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Thanks Brannon for sharing this source of information. It has been useful to go through Engineering for Change's library of resources and it was great to see that some of their resources align with ours (https://www.buildchange.org/resources/), not specifically to brick making but also other housing-related documentation.

I also do really like your idea with Built with Humanity, the name also says it all! I think it is a really great idea to solve the problems associated with gentrification in a collaborative way, with the community at the heart of the process. Gentrification is a huge phenomenon (I live in NYC!) spread everywhere, and your idea clearly creates the bridge. Well done, and good luck for the next steps of your initiative!

Brian, thank you very much for this! Our idea here is specifically to explore alternative firing materials and improve its process. But, the brick plastic seems really promising, especially since it has added value to the strength. Indonesia is one of the highly earthquake-prone countries in the world. With the recent earthquake in Lombok last week, prioritizing quality over cost is absolute. Utilize recycled plastic to help improve the strength and safety of a building from an earthquake would be a really great solution. We'll definitely consider this suggestion to another component of our program!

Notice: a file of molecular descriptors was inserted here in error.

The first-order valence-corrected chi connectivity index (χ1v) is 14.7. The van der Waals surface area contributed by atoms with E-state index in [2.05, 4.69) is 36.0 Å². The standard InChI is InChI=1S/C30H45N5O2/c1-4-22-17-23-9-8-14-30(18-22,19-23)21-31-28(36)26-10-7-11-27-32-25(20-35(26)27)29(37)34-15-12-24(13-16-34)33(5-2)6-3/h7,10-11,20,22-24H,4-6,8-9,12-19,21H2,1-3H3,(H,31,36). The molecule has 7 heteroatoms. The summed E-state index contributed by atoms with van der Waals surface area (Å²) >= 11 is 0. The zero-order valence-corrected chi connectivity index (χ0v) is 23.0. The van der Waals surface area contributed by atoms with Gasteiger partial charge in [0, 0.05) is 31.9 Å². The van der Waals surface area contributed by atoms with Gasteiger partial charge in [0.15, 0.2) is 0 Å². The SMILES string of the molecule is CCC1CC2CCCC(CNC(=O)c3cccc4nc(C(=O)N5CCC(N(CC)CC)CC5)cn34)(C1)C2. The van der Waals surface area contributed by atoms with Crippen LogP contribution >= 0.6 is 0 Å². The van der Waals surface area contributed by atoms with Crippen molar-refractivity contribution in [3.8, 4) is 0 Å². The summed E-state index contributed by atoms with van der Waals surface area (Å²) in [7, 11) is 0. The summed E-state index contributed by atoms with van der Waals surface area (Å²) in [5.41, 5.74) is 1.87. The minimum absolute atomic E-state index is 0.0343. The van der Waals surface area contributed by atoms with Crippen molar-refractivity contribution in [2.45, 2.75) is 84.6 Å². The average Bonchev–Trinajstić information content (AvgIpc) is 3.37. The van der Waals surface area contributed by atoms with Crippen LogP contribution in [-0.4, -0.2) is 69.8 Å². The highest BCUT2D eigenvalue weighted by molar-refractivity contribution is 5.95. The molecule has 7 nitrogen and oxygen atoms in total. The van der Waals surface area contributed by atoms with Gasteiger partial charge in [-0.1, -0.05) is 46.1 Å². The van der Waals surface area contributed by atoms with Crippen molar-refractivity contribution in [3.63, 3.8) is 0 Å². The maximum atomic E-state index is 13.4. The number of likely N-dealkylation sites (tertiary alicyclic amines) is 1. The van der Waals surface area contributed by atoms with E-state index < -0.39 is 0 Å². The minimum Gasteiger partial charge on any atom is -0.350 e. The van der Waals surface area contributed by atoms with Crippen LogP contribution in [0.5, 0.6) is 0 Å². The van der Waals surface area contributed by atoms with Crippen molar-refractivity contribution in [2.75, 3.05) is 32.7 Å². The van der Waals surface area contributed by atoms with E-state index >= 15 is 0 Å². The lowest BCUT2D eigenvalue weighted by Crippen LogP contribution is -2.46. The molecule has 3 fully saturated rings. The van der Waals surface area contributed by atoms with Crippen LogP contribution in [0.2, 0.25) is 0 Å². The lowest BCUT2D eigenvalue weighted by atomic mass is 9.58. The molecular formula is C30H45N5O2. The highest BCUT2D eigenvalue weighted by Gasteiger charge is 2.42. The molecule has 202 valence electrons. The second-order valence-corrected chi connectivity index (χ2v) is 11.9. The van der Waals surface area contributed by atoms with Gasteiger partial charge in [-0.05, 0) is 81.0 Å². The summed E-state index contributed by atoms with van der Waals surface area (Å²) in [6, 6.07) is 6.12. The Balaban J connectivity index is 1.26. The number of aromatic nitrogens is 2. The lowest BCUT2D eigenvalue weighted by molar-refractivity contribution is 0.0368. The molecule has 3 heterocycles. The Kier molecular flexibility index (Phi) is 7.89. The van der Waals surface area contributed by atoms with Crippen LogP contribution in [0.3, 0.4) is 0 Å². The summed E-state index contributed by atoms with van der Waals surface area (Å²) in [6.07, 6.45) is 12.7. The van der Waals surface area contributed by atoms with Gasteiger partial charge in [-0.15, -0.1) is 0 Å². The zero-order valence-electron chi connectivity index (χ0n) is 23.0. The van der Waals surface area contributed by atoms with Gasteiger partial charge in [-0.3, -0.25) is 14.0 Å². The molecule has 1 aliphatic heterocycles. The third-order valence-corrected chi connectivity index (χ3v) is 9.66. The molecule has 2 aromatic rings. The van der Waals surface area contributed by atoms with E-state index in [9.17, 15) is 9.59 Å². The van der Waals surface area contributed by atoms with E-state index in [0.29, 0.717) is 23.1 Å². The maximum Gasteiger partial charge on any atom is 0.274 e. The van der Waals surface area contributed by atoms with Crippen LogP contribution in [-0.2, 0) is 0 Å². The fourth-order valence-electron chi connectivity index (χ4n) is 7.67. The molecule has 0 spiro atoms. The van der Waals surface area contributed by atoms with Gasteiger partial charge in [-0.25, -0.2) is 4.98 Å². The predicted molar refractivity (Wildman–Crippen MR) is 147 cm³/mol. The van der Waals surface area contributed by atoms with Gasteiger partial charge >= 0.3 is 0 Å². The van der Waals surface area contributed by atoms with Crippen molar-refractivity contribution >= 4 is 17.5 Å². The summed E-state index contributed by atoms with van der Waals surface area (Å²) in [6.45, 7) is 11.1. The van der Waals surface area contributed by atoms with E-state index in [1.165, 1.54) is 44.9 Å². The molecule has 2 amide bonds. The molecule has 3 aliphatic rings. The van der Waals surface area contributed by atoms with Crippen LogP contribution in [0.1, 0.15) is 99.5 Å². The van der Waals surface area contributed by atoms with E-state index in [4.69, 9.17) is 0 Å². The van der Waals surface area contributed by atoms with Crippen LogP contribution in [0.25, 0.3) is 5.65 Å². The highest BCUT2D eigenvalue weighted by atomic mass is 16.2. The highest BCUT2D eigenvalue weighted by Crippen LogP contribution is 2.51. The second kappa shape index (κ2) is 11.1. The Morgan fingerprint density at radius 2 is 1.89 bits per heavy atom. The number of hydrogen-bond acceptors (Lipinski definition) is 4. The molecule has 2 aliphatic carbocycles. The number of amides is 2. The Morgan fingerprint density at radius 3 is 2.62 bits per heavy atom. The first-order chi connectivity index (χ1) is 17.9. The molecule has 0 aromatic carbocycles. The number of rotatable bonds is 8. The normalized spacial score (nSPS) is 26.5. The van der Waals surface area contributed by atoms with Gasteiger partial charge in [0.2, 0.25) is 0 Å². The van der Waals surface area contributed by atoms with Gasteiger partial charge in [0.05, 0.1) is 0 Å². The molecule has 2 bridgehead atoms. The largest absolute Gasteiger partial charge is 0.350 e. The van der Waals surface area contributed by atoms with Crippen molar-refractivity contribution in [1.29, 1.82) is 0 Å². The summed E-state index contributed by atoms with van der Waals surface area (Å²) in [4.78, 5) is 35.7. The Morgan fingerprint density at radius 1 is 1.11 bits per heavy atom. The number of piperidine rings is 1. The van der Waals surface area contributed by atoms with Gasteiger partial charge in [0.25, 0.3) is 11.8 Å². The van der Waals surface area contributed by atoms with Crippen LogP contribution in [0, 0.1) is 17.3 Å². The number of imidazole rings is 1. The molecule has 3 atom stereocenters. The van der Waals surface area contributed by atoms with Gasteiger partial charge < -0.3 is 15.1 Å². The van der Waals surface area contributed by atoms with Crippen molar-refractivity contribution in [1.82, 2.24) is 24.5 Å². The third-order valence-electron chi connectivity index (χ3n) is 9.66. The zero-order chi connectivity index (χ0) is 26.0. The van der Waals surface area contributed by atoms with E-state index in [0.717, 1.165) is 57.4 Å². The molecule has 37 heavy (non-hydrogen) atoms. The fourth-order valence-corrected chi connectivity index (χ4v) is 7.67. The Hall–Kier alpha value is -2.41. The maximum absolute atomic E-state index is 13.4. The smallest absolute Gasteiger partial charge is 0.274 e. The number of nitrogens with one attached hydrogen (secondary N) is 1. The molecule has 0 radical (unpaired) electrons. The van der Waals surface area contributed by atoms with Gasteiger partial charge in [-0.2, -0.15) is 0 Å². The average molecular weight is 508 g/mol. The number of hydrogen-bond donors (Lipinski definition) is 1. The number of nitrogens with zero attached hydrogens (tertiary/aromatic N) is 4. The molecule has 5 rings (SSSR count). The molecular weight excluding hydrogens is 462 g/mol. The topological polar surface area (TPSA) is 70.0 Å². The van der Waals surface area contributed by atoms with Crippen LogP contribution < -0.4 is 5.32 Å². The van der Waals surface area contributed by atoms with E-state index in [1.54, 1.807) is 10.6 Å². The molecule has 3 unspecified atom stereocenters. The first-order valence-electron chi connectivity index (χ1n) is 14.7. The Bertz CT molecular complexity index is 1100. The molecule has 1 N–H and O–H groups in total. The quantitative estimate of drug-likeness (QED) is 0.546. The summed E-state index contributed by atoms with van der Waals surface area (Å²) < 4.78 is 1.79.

Hi Frances,
Happy that the resources we shared will be useful to you.

Yes, we absolutely do needs assessments, and include the local population. In fact, Build Change's approach is to learn first, so to be sure to provide the right assistance to those who need it. We complete detailed housing sub-sector studies, talk to the communities and stakeholders involved along the chain, to design and build houses that are culturally appropriate, preferred by homeowners, low cost, locally sustainable, and disaster resistant. We'd rather not introduce a completely new technology or reintroduce a traditional building method that has gone out of style, when capacity, materials and preferences to current building types are well defined.
We also develop building manuals that are specific to the practices in the countries where we work and distribute them to local builders and homeowners. For example, training manuals we developed in Indonesia are very different to the ones in Haiti, as cultures, house styles, and available materials are very different.
One critical aspect in our work is that we also use the homeowner-driven construction approach. We do not build for people, but we provide the technical assistance needed for them to complete the works. We train homeowners, builders, building materials producers, engineers, and community members to build houses as well as other community projects (schools, retaining walls, among other).
What examples can you share about projects voted by the community as a priority? Again, I think you are doing a great job of putting the community at the heart of the decision-making and recovery process.